29 Nov 2010

Little Treasures (Part 1)

What I am about to show you here are a few examples of what I call 'little treasures'. Now I will be straight from the outset and, in doing so, I might disappoint a few romantic expectations. The little treasures in question are no hypothetical family jewels, precious stones, gold coins, antique figurines, Ming Dynasty ware, muskets, coveted paintings or other items associated with mythical pirate booties, royal collections, museum displays or inheritance gains. My little treasures have no monetary value (I am pretty much sure of that) despite the fact that most pottery pieces exceed 100 years old.

So how did pottery (crockery) - as that's what it's about - end up the way it did, in smithereens? Your guess is as good as mine. In the context of yesteryear, maybe because the pottery was already chipped, cracked, unusable as such, or unwanted (a minor house clearance of sorts that could include some monstruous-looking vase inherited from an in-law or a departed grandmother's unwanted chamber pot, who knows...).

I wouldn't dare to add that some items ended up downhill and down the pits solely because they had gone out of fashion. In those days and up until post-WWII, only the affluent could justify any form of consumerism translating into the regular purchase of 'replacement' items, as often households would make do and hang on to their belongings, make them last, not replace them on a whim because they had gone out of fashion.

So apart from the unfortunate accident, those final broken pieces would result (doh!) from intentionally throwing out/ smashing a breakable object down the back yard, the side alley, across the path, just outside the house even, wherever. In the old days, waste per se was limited, compared to our modern rubbish-generating throwaway culture: no wasteful plastic packagings, styrofoam cups and the ever-so ecologically-unconscious individual unit format.

Meanwhile country folks were virtually self-sufficient, living off their land, cultures and farm animals. The only waste they actually generated apart from organic waste was those chips of pottery and glass. Everything else was recycled, reused, repurposed, from strings to bits of metal or wood. Mémé's grandma had patched up her old everyday skirt so many times that she was unable to recall the original material! This gives a whole new dimension to patchwork activity, doesn't it?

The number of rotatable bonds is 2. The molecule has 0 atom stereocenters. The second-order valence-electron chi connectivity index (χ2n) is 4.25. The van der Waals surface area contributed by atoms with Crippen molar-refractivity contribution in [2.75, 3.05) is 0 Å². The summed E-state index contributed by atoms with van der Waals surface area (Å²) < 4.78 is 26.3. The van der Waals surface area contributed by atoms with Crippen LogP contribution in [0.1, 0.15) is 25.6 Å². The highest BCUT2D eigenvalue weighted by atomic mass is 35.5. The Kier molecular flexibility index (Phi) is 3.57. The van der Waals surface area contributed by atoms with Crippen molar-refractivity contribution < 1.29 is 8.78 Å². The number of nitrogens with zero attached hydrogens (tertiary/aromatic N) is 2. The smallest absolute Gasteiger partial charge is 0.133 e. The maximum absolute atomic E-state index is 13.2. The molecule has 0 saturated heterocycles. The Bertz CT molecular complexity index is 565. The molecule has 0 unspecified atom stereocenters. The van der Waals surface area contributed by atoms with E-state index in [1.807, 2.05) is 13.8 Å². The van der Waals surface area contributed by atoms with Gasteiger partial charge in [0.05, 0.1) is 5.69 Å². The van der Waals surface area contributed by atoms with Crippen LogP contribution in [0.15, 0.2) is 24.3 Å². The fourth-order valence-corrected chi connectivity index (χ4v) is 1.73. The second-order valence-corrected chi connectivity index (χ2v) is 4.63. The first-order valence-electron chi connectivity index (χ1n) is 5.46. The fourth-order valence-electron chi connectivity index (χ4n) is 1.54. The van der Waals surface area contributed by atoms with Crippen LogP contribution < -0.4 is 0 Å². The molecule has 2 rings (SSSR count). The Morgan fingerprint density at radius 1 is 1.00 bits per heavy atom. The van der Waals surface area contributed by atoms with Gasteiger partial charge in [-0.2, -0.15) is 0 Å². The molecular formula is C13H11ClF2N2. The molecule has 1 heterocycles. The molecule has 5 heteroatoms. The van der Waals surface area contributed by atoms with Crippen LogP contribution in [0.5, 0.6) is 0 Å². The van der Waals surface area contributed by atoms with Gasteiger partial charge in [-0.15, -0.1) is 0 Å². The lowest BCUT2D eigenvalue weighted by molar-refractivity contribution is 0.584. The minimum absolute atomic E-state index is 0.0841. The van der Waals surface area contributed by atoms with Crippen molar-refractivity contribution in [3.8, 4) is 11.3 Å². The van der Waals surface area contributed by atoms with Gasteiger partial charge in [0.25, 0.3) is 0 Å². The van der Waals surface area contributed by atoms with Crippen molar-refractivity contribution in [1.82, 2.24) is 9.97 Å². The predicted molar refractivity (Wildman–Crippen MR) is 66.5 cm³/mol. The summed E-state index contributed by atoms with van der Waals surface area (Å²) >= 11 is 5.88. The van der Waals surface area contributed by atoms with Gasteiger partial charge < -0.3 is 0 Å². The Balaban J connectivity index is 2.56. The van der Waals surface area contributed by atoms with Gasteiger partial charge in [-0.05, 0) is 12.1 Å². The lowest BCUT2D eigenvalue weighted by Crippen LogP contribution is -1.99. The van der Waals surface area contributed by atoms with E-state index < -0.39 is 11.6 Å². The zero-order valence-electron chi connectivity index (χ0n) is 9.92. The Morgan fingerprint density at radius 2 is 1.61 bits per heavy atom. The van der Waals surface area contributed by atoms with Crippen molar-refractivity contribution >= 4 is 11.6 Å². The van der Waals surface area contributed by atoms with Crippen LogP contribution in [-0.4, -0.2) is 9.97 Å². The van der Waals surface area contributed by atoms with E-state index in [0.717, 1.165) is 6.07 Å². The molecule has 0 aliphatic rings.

Having said that, I wouldn't want to rule out the possibility of some of these pieces resulting from house lootings, especially throughout the second part of the 20th century, when Corsican villages suffered from further human exodus, with local populations moving to town or to the French continent for work (if not much further afield), and  reluctantly leaving those old family homes 'to meet their own fate' (shut in effect for 11 months of the year, or just slowly falling into neglect and oblivion as maintenance costs proved too much to bear). I will have the opportunity to discuss this thorny issue in more detail on La Baguette Magique in the coming weeks.

We're all familiar with the saying 'Someone's junk is someone else's treasure', and these little fragments of junk are my unlikely and unassuming treasures. Starting as a child I came across these sometimes beautifully-colourful, delicately-adorned, or rather plain - depending on the catch of the day - scattered fragments of pottery, without even looking for them, plainly visible or just about visible, found while gardening or shifting some stones, in our tiny garden, on the hamlet grounds or just walking down a mountain path.

Everytime I would try to imagine what those pieces would make up if assembled together, that is if a strike of good fortune would enable me to trace all the fragments in the first place, which has never happened. Clues gave me a little insight as the motif on some pieces was the exact replica of an existing crockery collection that we owned, helping me to ascertain that the piece in question related to tableware or even sanitaryware (washbasin, washpot), for instance.

The more rustic glazed plain pieces (brown-coloured on at least one side, see above) are kitchen earthenware: coffee pot, stew pot, bowl etc. Some of those unassuming pieces fetch hundreds of years in age (sadly not hundreds of £ in value, maybe one day!). (to be continued)

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